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Interethnic Differences in Antigen-Presenting Cell Activation and TLR Responses in Malian Children during Plasmodium falciparum Malaria
Stockholm University, Faculty of Science, The Wenner-Gren Institute , Immunology.
Stockholm University, Faculty of Science, The Wenner-Gren Institute , Immunology.
Stockholm University, Faculty of Science, The Wenner-Gren Institute , Immunology.
Stockholm University, Faculty of Science, The Wenner-Gren Institute , Immunology.
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2011 (English)In: PLoS ONE, ISSN 1932-6203, E-ISSN 1932-6203, Vol. 6, no 3, e18319- p.Article in journal (Refereed) Published
Abstract [en]

The Fulani ethnic group from West Africa is relatively better protected against Plasmodium falciparum malaria as compared to other sympatric ethnic groups, such as the Dogon. However, the mechanisms behind this lower susceptibility to malaria are largely unknown, particularly those concerning innate immunity. Antigen-presenting cells (APCs), and in particular dendritic cells (DCs) are important components of the innate and adaptive immune systems. Therefore, in this study we investigated whether APCs obtained from Fulani and Dogon children exhibited differences in terms of activation status and toll-like receptor (TLR) responses during malaria infection. Lower frequency and increased activation was observed in circulating plasmacytoid DCs and BDCA-3+ myeloid DCs of infected Fulani as compared to their uninfected counterparts. Conversely, a higher frequency and reduced activation was observed in the same DC subsets obtained from peripheral blood of P. falciparum-infected Dogon children as compared to their uninfected peers. Moreover, infected individuals of both ethnic groups exhibited higher percentages of both classical and inflammatory monocytes that were less activated as compared to their non-infected counterparts. In line with APC impairment during malaria infection, TLR4, TLR7 and TLR9 responses were strongly inhibited by P. falciparum infection in Dogon children, while no such TLR inhibition was observed in the Fulani children. Strikingly, the TLR-induced IFN-γ release was completely abolished in the Dogon undergoing infection while no difference was seen within infected and non-infected Fulani. Thus, P. falciparum infection is associated with altered activation status of important APC subsets and strongly inhibited TLR responses in peripheral blood of Dogon children. In contrast, P. falciparum induces DC activation and does not affect the innate response to specific TLR ligands in Fulani children. These findings suggest that DCs and TLR signalling may be of importance for the protective immunity against malaria observed in the Fulani.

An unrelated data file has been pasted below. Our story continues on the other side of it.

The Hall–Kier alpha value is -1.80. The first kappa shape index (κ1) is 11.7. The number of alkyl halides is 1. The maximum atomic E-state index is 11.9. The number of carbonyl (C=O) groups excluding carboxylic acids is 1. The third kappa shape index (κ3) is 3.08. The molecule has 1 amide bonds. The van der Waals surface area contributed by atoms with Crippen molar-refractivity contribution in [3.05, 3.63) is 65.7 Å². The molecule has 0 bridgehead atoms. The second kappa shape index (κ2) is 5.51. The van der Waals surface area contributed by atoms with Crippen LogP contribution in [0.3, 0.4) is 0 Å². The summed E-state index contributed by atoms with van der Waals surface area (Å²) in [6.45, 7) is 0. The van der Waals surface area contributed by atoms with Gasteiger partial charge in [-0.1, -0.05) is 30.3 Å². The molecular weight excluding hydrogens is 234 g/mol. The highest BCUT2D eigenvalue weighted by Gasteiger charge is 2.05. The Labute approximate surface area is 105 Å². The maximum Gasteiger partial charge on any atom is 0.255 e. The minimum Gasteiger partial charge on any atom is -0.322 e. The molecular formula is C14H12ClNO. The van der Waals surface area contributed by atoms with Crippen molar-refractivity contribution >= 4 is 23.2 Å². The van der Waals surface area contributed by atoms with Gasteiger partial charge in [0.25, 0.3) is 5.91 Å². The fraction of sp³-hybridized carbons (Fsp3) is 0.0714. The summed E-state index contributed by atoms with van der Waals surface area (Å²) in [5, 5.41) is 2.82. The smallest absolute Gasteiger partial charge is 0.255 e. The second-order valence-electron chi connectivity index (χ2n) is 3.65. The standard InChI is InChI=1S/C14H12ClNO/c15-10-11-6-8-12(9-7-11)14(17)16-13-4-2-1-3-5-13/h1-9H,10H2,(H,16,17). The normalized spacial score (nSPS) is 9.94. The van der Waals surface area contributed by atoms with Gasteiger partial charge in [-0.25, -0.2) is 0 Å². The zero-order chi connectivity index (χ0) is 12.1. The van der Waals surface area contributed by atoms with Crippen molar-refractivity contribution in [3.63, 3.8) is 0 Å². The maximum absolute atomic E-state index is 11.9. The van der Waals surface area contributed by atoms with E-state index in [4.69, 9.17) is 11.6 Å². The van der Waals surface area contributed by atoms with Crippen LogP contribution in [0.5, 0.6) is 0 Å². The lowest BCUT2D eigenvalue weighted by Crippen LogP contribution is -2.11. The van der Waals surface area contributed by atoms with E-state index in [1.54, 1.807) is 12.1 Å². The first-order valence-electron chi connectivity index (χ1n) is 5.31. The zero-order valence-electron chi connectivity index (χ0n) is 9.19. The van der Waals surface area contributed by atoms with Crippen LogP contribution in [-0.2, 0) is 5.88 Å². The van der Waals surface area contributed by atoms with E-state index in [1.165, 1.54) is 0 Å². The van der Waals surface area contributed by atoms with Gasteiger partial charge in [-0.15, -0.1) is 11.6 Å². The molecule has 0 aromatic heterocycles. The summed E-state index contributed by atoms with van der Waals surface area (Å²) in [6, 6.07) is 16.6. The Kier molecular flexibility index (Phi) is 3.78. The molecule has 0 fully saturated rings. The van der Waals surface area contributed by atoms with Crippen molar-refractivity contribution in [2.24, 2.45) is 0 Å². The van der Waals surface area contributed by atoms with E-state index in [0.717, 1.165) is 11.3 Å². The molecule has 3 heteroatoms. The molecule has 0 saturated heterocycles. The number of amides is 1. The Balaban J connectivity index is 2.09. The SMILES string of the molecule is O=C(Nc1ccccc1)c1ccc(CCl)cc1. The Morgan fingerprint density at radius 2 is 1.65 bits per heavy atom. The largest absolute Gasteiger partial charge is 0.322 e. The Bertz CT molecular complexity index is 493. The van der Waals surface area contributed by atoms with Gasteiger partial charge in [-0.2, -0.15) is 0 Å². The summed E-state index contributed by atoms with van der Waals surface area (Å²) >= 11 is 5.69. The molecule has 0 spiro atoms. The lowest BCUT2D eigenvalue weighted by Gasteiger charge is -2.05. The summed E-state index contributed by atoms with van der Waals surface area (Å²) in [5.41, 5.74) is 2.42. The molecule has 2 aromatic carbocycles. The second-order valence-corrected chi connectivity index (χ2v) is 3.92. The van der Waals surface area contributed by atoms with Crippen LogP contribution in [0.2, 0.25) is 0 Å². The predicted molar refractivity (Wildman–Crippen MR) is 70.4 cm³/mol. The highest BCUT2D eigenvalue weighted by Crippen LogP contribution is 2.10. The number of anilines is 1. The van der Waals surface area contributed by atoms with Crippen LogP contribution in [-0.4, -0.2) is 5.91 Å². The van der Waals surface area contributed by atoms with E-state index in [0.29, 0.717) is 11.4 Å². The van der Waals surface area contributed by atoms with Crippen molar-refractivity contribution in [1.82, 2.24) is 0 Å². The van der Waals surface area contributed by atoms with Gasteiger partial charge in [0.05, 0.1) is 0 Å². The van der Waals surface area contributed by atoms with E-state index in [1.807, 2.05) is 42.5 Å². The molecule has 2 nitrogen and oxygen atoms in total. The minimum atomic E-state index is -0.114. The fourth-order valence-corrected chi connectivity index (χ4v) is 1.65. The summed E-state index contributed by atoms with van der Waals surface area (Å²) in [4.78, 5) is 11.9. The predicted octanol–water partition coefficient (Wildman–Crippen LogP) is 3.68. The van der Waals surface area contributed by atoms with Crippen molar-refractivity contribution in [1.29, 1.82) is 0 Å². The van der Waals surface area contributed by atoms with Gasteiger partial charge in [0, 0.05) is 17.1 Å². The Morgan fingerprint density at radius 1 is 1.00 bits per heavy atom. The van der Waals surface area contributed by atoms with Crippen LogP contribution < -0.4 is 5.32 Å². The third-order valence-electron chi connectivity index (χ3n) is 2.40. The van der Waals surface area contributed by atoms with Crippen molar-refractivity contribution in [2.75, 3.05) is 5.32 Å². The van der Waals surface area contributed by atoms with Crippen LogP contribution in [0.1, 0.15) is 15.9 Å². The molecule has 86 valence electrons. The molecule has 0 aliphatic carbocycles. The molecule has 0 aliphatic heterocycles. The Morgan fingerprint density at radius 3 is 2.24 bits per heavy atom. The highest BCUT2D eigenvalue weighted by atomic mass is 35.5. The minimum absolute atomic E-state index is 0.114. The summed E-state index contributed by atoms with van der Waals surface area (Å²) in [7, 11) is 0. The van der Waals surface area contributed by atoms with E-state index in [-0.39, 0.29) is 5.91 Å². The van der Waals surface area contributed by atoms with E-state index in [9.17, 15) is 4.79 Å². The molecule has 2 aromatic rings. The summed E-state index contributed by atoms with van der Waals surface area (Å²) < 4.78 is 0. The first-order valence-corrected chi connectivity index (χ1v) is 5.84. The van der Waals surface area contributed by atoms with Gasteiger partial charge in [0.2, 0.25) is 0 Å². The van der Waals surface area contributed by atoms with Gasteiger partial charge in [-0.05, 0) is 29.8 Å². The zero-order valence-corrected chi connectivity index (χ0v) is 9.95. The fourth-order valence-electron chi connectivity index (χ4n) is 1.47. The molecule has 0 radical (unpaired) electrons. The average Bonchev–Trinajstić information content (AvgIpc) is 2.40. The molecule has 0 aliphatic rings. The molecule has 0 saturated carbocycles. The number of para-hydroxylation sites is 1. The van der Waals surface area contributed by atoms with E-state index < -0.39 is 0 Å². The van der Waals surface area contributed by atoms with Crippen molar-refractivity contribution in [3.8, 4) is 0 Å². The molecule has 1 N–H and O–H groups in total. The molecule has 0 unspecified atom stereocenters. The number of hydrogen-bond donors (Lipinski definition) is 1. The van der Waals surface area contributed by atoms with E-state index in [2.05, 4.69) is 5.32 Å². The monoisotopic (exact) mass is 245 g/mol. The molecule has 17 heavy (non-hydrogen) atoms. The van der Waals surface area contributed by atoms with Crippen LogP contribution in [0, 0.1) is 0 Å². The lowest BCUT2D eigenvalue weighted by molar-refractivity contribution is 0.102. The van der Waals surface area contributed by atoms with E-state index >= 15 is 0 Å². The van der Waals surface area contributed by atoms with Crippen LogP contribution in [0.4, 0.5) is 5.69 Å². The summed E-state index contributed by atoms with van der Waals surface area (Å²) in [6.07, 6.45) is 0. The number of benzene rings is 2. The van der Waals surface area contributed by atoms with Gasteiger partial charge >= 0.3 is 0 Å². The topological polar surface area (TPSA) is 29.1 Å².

Place, publisher, year, edition, pages
2011. Vol. 6, no 3, e18319- p.
National Category
Immunology in the medical area
Research subject
Immunology
Identifiers
URN: urn:nbn:se:su:diva-60418DOI: 10.1371/journal.pone.0018319ISI: 000289057200056OAI: oai:DiVA.org:su-60418DiVA: diva2:434881
Note
Publikationen har totalt 9 författare, Charles Arama et al.Available from: 2011-08-16 Created: 2011-08-16 Last updated: 2017-12-08Bibliographically approved
In thesis
1. Characterization of antigen-presenting cell function in vitro and ex vivo
Open this publication in new window or tab >>Characterization of antigen-presenting cell function in vitro and ex vivo
2011 (English)Doctoral thesis, comprehensive summary (Other academic)
Abstract [en]

Long-term protective immunity depends on proper initiation of professional antigen-presenting cells (APCs). Autoimmune disorders and certain infections can cause disease through modulation of APCs and thereby affecting the outcome of these diseases. This work aimed to investigate the behaviour of different APC subsets during conditions known to cause improper immune responses.

In Paper I, the effects of an anti-inflammatory compound called Rabeximod, intended for treatment of rheumatoid arthritis were investigated on different subsets of APCs. The results showed that Rabeximod affected the differentiation and behaviour of inflammatory subsets of dendritic cells (DCs) and macrophages while no effects were observed on anti-inflammatory subsets. Our findings suggest that Rabeximod acts by inhibiting the functionality of inflammatory subsets of APCs.

In Paper II, the effects of different malaria derived stimuli such as hemozoin (Hz) and infected red-blood cells (iRBCs) on monocyte-derived dendritic cells (MoDCs) were investigated. Both stimuli triggered activation and migration of MoDCs. MoDCs exposed to iRBCs induced allogeneic T-cell proliferation while those exposed to Hz did not. These results indicate that different malaria derived stimuli may differently affect DCs and that this could lead to improper and inefficient T-cell activation.